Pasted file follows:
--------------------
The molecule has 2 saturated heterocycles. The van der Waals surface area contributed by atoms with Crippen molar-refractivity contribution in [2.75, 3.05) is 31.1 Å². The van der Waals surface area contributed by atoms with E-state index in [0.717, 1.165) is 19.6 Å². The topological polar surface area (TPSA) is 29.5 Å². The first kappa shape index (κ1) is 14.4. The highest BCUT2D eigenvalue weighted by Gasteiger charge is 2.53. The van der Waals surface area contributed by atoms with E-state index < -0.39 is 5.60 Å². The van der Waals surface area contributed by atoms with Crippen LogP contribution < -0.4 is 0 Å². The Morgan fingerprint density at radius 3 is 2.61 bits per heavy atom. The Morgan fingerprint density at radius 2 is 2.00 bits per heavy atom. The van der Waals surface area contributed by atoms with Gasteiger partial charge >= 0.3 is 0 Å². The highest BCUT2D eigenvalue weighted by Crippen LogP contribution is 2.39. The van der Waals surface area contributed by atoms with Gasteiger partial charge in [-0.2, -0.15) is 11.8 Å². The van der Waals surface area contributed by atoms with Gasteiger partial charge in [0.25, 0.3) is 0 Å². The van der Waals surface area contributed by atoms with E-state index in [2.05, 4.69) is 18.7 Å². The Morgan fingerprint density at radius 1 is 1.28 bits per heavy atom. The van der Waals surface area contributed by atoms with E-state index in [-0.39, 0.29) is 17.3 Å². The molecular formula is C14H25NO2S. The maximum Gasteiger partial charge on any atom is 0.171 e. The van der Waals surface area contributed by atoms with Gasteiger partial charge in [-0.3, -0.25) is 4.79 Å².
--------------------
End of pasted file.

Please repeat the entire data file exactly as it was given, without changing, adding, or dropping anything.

The molecule has 2 saturated heterocycles. The van der Waals surface area contributed by atoms with Crippen molar-refractivity contribution in [2.75, 3.05) is 31.1 Å². The van der Waals surface area contributed by atoms with E-state index in [0.717, 1.165) is 19.6 Å². The topological polar surface area (TPSA) is 29.5 Å². The first kappa shape index (κ1) is 14.4. The highest BCUT2D eigenvalue weighted by Gasteiger charge is 2.53. The van der Waals surface area contributed by atoms with E-state index < -0.39 is 5.60 Å². The van der Waals surface area contributed by atoms with Crippen LogP contribution < -0.4 is 0 Å². The Morgan fingerprint density at radius 3 is 2.61 bits per heavy atom. The Morgan fingerprint density at radius 2 is 2.00 bits per heavy atom. The van der Waals surface area contributed by atoms with Gasteiger partial charge >= 0.3 is 0 Å². The highest BCUT2D eigenvalue weighted by Crippen LogP contribution is 2.39. The van der Waals surface area contributed by atoms with Gasteiger partial charge in [-0.2, -0.15) is 11.8 Å². The van der Waals surface area contributed by atoms with Gasteiger partial charge in [0.25, 0.3) is 0 Å². The van der Waals surface area contributed by atoms with E-state index in [2.05, 4.69) is 18.7 Å². The Morgan fingerprint density at radius 1 is 1.28 bits per heavy atom. The van der Waals surface area contributed by atoms with E-state index in [-0.39, 0.29) is 17.3 Å². The molecular formula is C14H25NO2S. The maximum Gasteiger partial charge on any atom is 0.171 e. The van der Waals surface area contributed by atoms with Gasteiger partial charge in [-0.3, -0.25) is 4.79 Å².